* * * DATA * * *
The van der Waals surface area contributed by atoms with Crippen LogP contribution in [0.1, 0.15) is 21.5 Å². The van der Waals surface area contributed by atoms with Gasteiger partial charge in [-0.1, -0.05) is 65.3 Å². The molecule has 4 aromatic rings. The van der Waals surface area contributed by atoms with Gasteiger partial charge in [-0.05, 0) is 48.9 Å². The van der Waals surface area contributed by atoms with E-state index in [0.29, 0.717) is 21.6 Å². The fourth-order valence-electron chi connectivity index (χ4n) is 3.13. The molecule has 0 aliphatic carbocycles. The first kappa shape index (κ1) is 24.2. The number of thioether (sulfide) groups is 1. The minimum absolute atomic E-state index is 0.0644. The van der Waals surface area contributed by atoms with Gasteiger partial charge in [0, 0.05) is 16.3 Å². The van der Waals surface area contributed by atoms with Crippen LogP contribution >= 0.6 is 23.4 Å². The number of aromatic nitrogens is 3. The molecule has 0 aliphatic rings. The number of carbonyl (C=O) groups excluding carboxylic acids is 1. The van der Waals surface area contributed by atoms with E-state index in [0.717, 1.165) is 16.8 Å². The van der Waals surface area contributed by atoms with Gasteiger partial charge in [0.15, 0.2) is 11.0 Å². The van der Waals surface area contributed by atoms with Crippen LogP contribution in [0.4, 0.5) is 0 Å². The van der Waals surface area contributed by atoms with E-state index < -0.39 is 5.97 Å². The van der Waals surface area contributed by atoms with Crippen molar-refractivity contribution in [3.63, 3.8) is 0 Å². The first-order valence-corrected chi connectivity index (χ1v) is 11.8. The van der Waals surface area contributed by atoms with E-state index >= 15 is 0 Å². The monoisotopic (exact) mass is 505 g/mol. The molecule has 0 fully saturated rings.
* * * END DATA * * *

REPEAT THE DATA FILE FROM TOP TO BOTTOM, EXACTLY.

The van der Waals surface area contributed by atoms with Crippen LogP contribution in [0.1, 0.15) is 21.5 Å². The van der Waals surface area contributed by atoms with Gasteiger partial charge in [-0.1, -0.05) is 65.3 Å². The molecule has 4 aromatic rings. The van der Waals surface area contributed by atoms with Gasteiger partial charge in [-0.05, 0) is 48.9 Å². The van der Waals surface area contributed by atoms with E-state index in [0.29, 0.717) is 21.6 Å². The fourth-order valence-electron chi connectivity index (χ4n) is 3.13. The molecule has 0 aliphatic carbocycles. The first kappa shape index (κ1) is 24.2. The number of thioether (sulfide) groups is 1. The minimum absolute atomic E-state index is 0.0644. The van der Waals surface area contributed by atoms with Gasteiger partial charge in [0, 0.05) is 16.3 Å². The van der Waals surface area contributed by atoms with Crippen LogP contribution >= 0.6 is 23.4 Å². The number of aromatic nitrogens is 3. The molecule has 0 aliphatic rings. The number of carbonyl (C=O) groups excluding carboxylic acids is 1. The van der Waals surface area contributed by atoms with E-state index in [0.717, 1.165) is 16.8 Å². The van der Waals surface area contributed by atoms with Gasteiger partial charge in [0.15, 0.2) is 11.0 Å². The van der Waals surface area contributed by atoms with Crippen LogP contribution in [0.4, 0.5) is 0 Å². The van der Waals surface area contributed by atoms with E-state index < -0.39 is 5.97 Å². The van der Waals surface area contributed by atoms with Crippen molar-refractivity contribution in [3.63, 3.8) is 0 Å². The first-order valence-corrected chi connectivity index (χ1v) is 11.8. The van der Waals surface area contributed by atoms with E-state index >= 15 is 0 Å². The monoisotopic (exact) mass is 505 g/mol. The molecule has 0 fully saturated rings.